The code that runs the photo galleries on cbc.ca is powered by PHP.
This is the first time we’ve really used “dynamic delivery” to serve news content on our website since ~2004. Our stance has always been to serve static content to our users (we use the term “baked out”).
In addition to moving to a dynamic backend to deliver our Photo Galleries, we’ve also changed the way internal clients are able to include these galleries in their pages. We’ve exposed an API for internal users to use. This means that every photo gallery on cbc.ca is now powered by our “Photo Gallery API”. Previously users would have to use server side includes (SSIs) to include static content.
On average, the API get’s accessed ~1.8 million times per day. More so during peak times (for example, during Hurricane Sandy the API was getting hit as much as 2.6M times per day). Each access resulted in an average of 27KB in payload being returned to the user. So on any day, we would be moving ~460GB of xml data.
On the intial rollout of the code, the application had no notion of how to handle If-Modified-Since (IMS) requests from browsers. This meant that even if the client had a copy of the XML data that the API returned, it would always get a copy of the data from the server when they revistied the photo gallery page (or other pages that included the gallery).
This posed a few problems:
- Users are downloading data for which they already have.
- The back end application is spending time returning data that the client already has.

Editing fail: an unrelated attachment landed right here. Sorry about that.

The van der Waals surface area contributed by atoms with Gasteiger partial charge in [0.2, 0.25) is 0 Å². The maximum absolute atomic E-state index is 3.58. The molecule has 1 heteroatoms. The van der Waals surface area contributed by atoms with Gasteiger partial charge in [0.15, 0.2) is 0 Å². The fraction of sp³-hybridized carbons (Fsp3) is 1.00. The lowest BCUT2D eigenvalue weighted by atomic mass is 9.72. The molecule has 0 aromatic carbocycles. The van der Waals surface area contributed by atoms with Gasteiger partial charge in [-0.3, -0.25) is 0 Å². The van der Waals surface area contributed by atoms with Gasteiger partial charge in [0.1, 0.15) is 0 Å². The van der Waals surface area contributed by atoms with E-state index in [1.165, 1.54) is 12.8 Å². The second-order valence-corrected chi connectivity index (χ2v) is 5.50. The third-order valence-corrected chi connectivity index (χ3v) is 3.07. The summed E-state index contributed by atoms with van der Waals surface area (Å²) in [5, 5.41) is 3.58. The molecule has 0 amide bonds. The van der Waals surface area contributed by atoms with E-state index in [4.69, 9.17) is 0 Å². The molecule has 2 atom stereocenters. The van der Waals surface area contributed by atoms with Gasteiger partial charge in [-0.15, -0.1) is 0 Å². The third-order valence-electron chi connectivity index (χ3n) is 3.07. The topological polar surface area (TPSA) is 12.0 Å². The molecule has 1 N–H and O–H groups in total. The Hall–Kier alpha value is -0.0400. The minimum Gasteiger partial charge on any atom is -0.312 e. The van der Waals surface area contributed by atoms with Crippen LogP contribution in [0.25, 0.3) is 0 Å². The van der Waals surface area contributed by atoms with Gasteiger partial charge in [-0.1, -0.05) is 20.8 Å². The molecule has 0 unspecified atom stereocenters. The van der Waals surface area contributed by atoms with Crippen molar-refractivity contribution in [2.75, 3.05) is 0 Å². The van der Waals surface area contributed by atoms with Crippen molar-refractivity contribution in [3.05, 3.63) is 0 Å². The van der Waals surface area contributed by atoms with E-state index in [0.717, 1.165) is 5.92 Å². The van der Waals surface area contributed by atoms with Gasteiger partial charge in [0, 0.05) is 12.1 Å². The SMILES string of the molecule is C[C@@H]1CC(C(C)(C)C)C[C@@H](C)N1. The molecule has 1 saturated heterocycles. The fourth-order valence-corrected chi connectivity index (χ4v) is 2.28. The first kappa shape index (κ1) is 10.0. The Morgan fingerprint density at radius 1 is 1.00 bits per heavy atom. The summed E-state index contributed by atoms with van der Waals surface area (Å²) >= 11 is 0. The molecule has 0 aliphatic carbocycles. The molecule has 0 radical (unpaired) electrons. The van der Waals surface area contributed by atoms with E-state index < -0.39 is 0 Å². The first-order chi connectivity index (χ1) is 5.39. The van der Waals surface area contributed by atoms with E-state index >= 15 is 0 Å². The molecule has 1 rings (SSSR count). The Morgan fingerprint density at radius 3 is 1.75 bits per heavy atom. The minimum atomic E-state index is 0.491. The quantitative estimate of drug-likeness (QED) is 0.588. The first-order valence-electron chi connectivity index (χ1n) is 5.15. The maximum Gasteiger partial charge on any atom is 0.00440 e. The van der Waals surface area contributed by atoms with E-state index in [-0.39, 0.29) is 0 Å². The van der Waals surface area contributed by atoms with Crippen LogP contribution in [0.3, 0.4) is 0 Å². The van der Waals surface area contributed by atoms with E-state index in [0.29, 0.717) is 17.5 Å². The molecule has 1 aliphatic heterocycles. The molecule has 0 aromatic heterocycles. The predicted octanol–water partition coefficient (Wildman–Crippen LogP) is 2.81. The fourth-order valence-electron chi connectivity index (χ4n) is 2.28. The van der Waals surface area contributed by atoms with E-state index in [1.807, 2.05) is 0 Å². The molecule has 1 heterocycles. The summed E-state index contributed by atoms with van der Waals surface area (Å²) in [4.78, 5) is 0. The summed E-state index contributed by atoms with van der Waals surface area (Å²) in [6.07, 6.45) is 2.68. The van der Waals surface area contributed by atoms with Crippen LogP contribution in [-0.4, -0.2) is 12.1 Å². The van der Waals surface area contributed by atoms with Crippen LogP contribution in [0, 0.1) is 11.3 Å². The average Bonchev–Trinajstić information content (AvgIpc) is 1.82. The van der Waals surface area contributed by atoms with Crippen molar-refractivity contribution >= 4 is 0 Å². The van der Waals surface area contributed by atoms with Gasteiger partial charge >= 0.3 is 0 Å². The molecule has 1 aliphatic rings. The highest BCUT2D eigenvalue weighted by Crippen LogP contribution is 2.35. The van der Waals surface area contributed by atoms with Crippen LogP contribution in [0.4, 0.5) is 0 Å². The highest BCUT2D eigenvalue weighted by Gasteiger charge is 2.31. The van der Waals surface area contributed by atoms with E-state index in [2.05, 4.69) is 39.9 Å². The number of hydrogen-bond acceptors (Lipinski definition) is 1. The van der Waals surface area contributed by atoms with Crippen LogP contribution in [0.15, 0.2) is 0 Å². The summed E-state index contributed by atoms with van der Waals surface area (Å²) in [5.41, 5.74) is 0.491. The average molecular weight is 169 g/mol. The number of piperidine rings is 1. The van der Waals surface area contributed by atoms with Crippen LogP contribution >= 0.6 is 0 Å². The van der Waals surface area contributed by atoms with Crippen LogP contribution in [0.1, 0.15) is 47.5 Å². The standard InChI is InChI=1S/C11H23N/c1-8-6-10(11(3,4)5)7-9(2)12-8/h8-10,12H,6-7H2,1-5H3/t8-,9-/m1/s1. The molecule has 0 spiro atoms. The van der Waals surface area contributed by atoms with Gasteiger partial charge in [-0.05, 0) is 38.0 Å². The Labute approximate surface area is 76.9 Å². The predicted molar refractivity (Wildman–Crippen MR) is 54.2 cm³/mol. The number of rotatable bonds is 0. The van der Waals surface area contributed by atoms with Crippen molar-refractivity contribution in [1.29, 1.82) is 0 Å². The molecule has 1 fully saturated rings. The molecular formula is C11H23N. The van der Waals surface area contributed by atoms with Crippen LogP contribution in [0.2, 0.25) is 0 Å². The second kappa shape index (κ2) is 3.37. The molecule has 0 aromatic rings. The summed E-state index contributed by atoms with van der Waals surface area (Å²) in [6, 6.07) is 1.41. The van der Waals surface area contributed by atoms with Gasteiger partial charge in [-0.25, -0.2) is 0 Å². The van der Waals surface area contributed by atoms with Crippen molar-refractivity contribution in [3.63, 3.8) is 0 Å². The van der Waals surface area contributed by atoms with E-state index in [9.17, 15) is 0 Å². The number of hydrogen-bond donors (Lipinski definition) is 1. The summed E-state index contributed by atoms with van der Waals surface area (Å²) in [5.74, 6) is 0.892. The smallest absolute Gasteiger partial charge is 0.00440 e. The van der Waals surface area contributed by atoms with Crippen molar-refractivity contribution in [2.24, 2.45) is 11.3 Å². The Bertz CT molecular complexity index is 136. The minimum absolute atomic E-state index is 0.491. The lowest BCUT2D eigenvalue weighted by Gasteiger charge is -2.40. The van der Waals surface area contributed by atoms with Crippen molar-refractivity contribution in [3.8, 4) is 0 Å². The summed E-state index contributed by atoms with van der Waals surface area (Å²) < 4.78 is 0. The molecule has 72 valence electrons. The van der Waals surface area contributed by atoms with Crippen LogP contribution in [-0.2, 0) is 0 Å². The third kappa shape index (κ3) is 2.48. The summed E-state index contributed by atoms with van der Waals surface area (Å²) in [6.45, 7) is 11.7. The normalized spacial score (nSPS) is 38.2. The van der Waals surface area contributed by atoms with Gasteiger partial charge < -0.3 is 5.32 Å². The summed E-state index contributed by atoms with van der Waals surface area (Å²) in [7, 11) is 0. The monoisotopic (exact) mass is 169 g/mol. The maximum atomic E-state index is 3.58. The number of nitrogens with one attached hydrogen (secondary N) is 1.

- Page rendering time is a little longer as the browser has to wait to finish downloading the xml and processing it.
By default PHP doesn’t know how to handle these IMS requests. It is up to the individual developer to code logic to handle these types of requests and to handle them accordingly.
Once this logic was put in place we saw some drastic changes in the volume of data being sent to our users. Now, on average we’re only delivering 12KB per hit. Resulting in ~205GB of traffic per day, a savings of 44%.
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Take a look at the above graph.
The green line represents the number of hits. On November 6, you see it split into a blue and red line. This is when the new code went live. Before 100% of hits were 200 OK, now about 45% of hits are 304 Not Modified vs. 200 OK. As such, the size per hit has been reduced because returning a 304 response is much more lightweight than 200s.
We’ve eliminited all of the problems identified earlier. Users now load XML data from their local browser cache (if they have it). The backend application does not need to select ALL the data from the DB on each hit. Page rendering time is reduced as the browser does not need to wait to download content it already has.